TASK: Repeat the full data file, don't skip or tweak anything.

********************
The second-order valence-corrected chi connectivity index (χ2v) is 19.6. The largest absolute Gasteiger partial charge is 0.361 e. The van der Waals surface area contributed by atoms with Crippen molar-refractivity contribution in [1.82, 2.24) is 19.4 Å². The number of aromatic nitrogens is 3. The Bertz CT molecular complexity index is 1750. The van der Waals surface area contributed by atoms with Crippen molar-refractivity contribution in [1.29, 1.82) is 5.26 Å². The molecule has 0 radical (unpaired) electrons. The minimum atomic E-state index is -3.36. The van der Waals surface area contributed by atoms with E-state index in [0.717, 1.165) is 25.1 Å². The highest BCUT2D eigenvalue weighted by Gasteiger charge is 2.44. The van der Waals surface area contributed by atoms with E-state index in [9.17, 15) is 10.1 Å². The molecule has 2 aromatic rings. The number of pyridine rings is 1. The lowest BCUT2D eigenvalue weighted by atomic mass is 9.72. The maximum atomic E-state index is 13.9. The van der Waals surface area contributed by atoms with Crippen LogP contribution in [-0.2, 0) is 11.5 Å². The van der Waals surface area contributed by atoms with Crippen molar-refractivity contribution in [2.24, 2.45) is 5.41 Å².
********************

The second-order valence-corrected chi connectivity index (χ2v) is 19.6. The largest absolute Gasteiger partial charge is 0.361 e. The van der Waals surface area contributed by atoms with Crippen molar-refractivity contribution in [1.82, 2.24) is 19.4 Å². The number of aromatic nitrogens is 3. The Bertz CT molecular complexity index is 1750. The van der Waals surface area contributed by atoms with Crippen molar-refractivity contribution in [1.29, 1.82) is 5.26 Å². The molecule has 0 radical (unpaired) electrons. The minimum atomic E-state index is -3.36. The van der Waals surface area contributed by atoms with E-state index in [0.717, 1.165) is 25.1 Å². The highest BCUT2D eigenvalue weighted by Gasteiger charge is 2.44. The van der Waals surface area contributed by atoms with E-state index in [9.17, 15) is 10.1 Å². The molecule has 2 aromatic rings. The number of pyridine rings is 1. The lowest BCUT2D eigenvalue weighted by atomic mass is 9.72. The maximum atomic E-state index is 13.9. The van der Waals surface area contributed by atoms with Crippen LogP contribution in [-0.2, 0) is 11.5 Å². The van der Waals surface area contributed by atoms with Crippen molar-refractivity contribution in [2.24, 2.45) is 5.41 Å².